We have all been taught that stretching is important, but do you know the difference between the two most used types of stretching? These are dynamic and static stretching. Stretching increases your range of motion and flexibility by lengthening soft tissues such as muscles and ligaments. It promotes fluid movement during exercise, decreases soreness and minimizes injury. Different kinds of stretches are best used as a part of a warm-up versus a cool-down.
So, what is the difference? Dynamic stretches, as their name implies, involve moving. They are controlled movements that prepare the muscles, ligaments and other soft tissues for the exercise that is to come. They help take the muscles and joints through the motions of the exercise but in a slower, controlled way. Static stretches on the other hand do not involve active movement and are the classic stretches people think of in which you stand, sit or lie still while holding a stretch in a single position for period of time.
Dynamic stretches should be used as part of your warm-up routine before any form of exercise. Dynamic stretching is also shown to work best in athletes when they followed a warm up of light walking, swimming or cycling for 5-10 minutes. This form of stretching has been shown to help improve speed, agility and acceleration. It involves the active moving of your muscles and joints through their full range of motion. These functional and sport-specific movements help increase muscle temperature and decrease muscle stiffness. Dynamic stretches will stimulate reflexes in your tendons and muscles, and can also help your body recognize, through movement, its position in space, rather than relying purely on visual cues. This is huge for injury prevention. Think of it as training your body to move properly through the exercise. One of the main dangers that could arise in dynamic stretching is the danger to overdo it, or push the stretches too hard or too fast. The rule is to move gently and slowly, gradually increasing the range of motion.These movements are done repeatedly one after another so that the stretch can progress further with each repetition but control is key.
An example of a dynamic stretch is a walking lunge. Stand with your arms on your waist; take a step forward into a lunge, keeping your front knee in line with your hip and ankle and lowering your back knee toward the floor. Do not allow your front knee to drive past your front toes while lunging. Push off the back leg and step forward into a lunge with the opposite leg. Engage your core throughout this exercise. This dynamic stretch helps stretch the gluteus, hamstring and hip flexor muscles.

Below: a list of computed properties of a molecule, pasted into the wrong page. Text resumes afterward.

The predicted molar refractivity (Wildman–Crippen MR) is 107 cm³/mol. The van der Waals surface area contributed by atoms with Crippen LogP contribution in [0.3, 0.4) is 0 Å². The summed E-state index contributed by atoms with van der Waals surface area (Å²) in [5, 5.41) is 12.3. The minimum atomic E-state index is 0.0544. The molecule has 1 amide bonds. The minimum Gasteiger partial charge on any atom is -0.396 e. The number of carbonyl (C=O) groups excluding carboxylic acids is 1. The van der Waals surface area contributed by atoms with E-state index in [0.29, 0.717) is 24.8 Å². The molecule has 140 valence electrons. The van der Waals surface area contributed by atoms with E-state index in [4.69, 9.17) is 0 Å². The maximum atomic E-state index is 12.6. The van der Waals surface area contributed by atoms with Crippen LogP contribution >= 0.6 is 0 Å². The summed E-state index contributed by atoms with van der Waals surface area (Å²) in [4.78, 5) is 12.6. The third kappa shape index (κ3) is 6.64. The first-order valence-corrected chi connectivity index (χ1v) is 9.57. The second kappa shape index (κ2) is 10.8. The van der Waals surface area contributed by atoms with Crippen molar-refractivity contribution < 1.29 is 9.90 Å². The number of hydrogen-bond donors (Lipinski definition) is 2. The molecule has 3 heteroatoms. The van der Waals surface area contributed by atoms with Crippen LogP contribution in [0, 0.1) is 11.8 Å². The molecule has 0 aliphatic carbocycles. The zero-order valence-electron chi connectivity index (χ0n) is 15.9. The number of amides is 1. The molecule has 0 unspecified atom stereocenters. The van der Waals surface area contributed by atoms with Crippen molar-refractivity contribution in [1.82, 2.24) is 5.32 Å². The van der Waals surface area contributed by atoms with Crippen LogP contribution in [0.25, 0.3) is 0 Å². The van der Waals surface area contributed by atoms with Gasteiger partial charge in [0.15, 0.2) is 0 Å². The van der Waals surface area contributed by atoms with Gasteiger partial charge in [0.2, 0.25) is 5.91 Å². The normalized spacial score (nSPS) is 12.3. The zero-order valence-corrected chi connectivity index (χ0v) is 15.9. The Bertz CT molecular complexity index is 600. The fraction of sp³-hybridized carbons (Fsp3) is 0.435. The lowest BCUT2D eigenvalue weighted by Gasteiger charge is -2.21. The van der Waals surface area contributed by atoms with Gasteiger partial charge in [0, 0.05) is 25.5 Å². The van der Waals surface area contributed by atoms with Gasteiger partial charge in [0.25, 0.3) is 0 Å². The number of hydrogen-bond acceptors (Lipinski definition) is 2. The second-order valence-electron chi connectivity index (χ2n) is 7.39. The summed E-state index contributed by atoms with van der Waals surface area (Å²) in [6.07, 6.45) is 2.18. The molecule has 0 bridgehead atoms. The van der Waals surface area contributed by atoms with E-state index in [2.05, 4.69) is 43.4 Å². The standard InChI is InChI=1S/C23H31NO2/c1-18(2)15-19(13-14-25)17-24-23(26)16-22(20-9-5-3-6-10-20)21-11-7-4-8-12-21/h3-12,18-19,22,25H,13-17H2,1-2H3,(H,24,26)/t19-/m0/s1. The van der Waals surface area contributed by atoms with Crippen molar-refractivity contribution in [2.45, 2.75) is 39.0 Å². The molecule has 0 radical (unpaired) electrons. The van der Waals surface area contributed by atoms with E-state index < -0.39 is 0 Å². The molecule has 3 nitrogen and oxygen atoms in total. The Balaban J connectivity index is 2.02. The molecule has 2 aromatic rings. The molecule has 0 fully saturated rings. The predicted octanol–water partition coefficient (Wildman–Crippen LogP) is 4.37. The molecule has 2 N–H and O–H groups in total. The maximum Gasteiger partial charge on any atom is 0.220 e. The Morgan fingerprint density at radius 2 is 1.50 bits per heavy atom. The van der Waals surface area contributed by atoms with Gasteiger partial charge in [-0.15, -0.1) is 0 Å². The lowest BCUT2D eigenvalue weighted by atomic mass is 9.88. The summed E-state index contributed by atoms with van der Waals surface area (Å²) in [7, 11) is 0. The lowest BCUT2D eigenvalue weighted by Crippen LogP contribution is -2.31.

Static stretches are best used as a part of a cool-down routine to help prevent injury. Using static stretching as a maintenance stretching program will also help reduce your risk of injury. Using static stretches as part of your cool-down will help relieve muscle tension as static stretches help to elongate and loosen the muscle.
Static stretching is where you move a muscle to the end (or close to the end) of its range of motion and then maintain that position for a given time (usually 20-45 seconds). Static stretching is a very effective way to increase flexibility. However, these stretches should only be done after exercise as some research has shown that using static stretching before exercise will temporarily (but significantly) decrease the ability of a muscle to produce force.
An example of a static stretch is the hamstring stretch. Place one leg on a low step/chair with your hips and feet facing forward. Lean forward from your hips, keeping your back flat and knee straight until you feel a stretch in the back of you thigh.
So, there you have it! Dynamic stretching before exercise, and static stretching after! Do you take the time to stretch?